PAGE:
Should Pakistan join the fight in Yemen?

Published on 8 April 2015 in Report
Brett Scott (author)

Brett Scott


Saudi Arabia has requested Pakistan to support coalition forces with naval ships, aircraft and ground troops in its military offensive on Houthi rebels and allied military units in Yemen.

Fierce debates inside Pakistan’s Parliament started Monday, and remain ongoing. Pakistani Prime Minister Nawaz Sharif has already vowed to defend Saudi Arabia’s “territorial integrity,” but he has yet to expand on what steps he would take to do so.

Many in Pakistan feel it is their duty to protect Saudi Arabia, which houses Mecca and Medina, the two holiest sites in Islam. In Wednesday’s parliamentary session, opposition Parliamentarian Shireen Mazari addressed this concern, saying, “The Yemen war is not our war… As Muslims, we are duty bound to counter any threat to holy shrines but there is no such threat today.”

At the same time, others are worried a move by Pakistan to militarily support Saudi Arabia could inflame tensions with neighboring Iran, commonly said to be backing the Houthis. The Pakistani military is also heavily involved in operations on its own soil at the moment, as it seeks to fight the Tehreek-e-Taliban Pakistan (TPP) in western tribal territory.

From the bustling streets of Lahore in eastern Pakistan, the Yemen Times asked locals whether they think the country’s military should join the Saudi-led coalition in its bombing campaign in Yemen.

Brett Scott is an editor at the Yemen Times. Scott was evacuated from Yemen Sunday and now works for the paper from Lahore, Pakistan.

  Nasad, security guard

I think Pakistan should join because Saudi Arabians are our Muslim brothers. That is where the Kaaba is. Even if Yemenis are Muslim they do not have the Kaaba.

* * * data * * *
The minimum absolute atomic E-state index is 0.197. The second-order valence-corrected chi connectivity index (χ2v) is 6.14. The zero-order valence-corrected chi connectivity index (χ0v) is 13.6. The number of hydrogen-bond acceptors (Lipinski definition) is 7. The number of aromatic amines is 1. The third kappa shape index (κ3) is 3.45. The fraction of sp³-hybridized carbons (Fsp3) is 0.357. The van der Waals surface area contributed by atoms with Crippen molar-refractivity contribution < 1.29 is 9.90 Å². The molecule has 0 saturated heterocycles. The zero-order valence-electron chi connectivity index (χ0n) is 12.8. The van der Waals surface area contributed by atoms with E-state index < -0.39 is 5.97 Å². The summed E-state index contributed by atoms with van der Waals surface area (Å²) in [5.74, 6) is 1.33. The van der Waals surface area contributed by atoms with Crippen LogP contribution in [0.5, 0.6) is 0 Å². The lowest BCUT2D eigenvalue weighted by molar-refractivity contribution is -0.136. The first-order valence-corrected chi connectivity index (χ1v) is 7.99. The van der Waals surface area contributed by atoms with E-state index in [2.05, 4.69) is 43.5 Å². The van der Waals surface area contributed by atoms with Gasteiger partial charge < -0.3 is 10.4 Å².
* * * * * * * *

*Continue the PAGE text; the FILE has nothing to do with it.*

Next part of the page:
Aziriqbad, 31, elite forces officer

We can not support this military operation in Yemen through the Saudis. Our people will not support it. Yemen is a Muslim country and Saudi Arabia is also a Muslim country and we can not afford this, Muslim people trying to kill each other. The Pakistani government needs to find a compromise between Saudi Arabia and Yemen, and Iran also.

  Malik Sheah Ali Shems, 34, lawyer

Because our army is doing an operation against the Taliban [in Pakistan], I think we should focus on this first—eliminating terrorism in our own country. The Peshawar incident [school suicide bombing] was a big incident for the whole country. First we should eliminate terrorism in our own country and all other things are secondary.

  Sajjad Hussein, 35, hotel manager

The main thing for Muslims is our Kaaba is there, in Saudi Arabia. This is the most important thing for us and for Saudi Arabia. If the Pakistan army goes it should be only for the nakaaba. In the Pakistani government, the prime minister of Pakistan has a good relationship with Saudi Arabia, [and King] Salman. We will send our military and you [Saudi Arabia] can go to war. I don’t think it is good though, war. I think it is better if you sit at the table and talk and finish the problems. There are also many Pakistanis in Yemen.